The earliest information about natural gas comes from China where natural gas was used as far back as 900 AD. The Chinese piped natural gas through hollow bamboo tubes from pockets escaping through the earth’s surface and used it to “cook” brine and make salt.
Natural gas, like oil, is primarily a mixture of compounds of carbon and hydrogen. In natural gas the simplest hydrocarbon – methane – is dominant, making up over 90% of the total volume. Natural gas may also have small amounts of other hydrocarbons such as ethane, propane and butane and some contain traces of carbon dioxide, nitrogen and water.
Only drilling can determine whether there are any or enough hydrocarbons for commercial production. Once a the reservoir is tapped, natural pressure forces the natural gas up the well bores to surface facilities where certain components, like carbon dioxide and liquids, are removed in gas processing plants before the natural gas is ready for sale.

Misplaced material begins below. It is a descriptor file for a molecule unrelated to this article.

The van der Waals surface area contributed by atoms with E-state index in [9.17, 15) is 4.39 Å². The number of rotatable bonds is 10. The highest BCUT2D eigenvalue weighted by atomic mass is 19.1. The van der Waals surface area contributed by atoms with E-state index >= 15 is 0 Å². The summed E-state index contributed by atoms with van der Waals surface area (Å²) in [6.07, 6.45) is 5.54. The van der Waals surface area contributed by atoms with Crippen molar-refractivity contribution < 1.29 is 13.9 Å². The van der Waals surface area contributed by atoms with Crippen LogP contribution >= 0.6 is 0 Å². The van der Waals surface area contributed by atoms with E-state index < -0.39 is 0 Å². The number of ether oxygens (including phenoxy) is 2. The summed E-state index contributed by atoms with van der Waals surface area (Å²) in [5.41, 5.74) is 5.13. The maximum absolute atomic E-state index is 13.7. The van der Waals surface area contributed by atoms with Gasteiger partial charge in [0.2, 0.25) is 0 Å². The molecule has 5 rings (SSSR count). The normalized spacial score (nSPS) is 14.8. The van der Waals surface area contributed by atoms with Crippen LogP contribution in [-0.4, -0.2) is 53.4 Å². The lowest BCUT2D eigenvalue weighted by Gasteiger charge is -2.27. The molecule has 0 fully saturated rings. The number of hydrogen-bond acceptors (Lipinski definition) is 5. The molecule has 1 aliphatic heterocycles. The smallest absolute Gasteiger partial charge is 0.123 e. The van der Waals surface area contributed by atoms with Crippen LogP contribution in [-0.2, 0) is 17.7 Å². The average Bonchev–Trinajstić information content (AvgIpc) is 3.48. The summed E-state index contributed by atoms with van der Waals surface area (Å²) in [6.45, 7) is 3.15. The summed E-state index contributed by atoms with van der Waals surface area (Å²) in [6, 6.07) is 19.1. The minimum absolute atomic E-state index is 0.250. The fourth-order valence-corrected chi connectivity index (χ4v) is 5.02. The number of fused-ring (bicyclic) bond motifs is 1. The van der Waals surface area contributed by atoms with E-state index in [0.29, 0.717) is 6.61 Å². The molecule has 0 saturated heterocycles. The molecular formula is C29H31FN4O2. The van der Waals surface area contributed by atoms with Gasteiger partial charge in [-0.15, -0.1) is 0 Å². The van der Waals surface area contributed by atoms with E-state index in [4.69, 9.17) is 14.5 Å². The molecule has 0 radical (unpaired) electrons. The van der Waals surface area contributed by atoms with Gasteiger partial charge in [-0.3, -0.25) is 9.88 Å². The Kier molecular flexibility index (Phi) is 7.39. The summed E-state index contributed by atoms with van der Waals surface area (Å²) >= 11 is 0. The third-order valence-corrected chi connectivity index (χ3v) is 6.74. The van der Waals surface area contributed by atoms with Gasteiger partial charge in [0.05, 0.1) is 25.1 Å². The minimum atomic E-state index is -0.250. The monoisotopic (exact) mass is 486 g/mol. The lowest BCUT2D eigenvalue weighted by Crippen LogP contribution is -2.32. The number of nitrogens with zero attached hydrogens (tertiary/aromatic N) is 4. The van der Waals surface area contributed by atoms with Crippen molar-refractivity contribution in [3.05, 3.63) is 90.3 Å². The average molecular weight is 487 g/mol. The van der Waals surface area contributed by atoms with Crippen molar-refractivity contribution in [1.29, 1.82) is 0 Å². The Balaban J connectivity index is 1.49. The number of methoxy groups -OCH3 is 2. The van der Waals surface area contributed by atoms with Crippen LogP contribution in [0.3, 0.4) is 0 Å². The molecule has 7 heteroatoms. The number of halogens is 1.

The journey begins at natural gas processing plants and the natural gas then moves from producers to storage facilities and markets through high-pressure steel transmission pipelines. Connecting pipelines to major customers and distribution centres operate at lower pressures as they approach major urban centres. Operating at progressively lower pressures, distribution mains take over along sub-urban streets. Finally, service pipes connect individual customers through meter sets.